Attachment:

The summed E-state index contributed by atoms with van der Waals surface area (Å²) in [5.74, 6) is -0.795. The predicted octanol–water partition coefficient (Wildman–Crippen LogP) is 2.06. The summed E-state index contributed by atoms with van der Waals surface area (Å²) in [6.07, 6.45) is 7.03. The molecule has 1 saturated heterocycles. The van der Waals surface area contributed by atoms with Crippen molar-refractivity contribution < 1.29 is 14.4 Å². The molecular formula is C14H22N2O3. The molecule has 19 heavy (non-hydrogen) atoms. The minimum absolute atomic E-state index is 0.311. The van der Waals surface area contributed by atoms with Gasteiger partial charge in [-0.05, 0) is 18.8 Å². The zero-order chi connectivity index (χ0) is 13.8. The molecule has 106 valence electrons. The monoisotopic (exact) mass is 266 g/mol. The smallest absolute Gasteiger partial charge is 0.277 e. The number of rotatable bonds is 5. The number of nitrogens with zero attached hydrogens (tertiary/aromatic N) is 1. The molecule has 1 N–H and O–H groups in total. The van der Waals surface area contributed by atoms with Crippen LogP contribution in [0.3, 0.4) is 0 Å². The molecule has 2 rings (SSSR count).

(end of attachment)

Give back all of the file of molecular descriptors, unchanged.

The summed E-state index contributed by atoms with van der Waals surface area (Å²) in [5.74, 6) is -0.795. The predicted octanol–water partition coefficient (Wildman–Crippen LogP) is 2.06. The summed E-state index contributed by atoms with van der Waals surface area (Å²) in [6.07, 6.45) is 7.03. The molecule has 1 saturated heterocycles. The van der Waals surface area contributed by atoms with Crippen molar-refractivity contribution < 1.29 is 14.4 Å². The molecular formula is C14H22N2O3. The molecule has 19 heavy (non-hydrogen) atoms. The minimum absolute atomic E-state index is 0.311. The van der Waals surface area contributed by atoms with Gasteiger partial charge in [-0.05, 0) is 18.8 Å². The zero-order chi connectivity index (χ0) is 13.8. The molecule has 106 valence electrons. The monoisotopic (exact) mass is 266 g/mol. The smallest absolute Gasteiger partial charge is 0.277 e. The number of rotatable bonds is 5. The number of nitrogens with zero attached hydrogens (tertiary/aromatic N) is 1. The molecule has 1 N–H and O–H groups in total. The van der Waals surface area contributed by atoms with Crippen LogP contribution in [0.3, 0.4) is 0 Å². The molecule has 2 rings (SSSR count).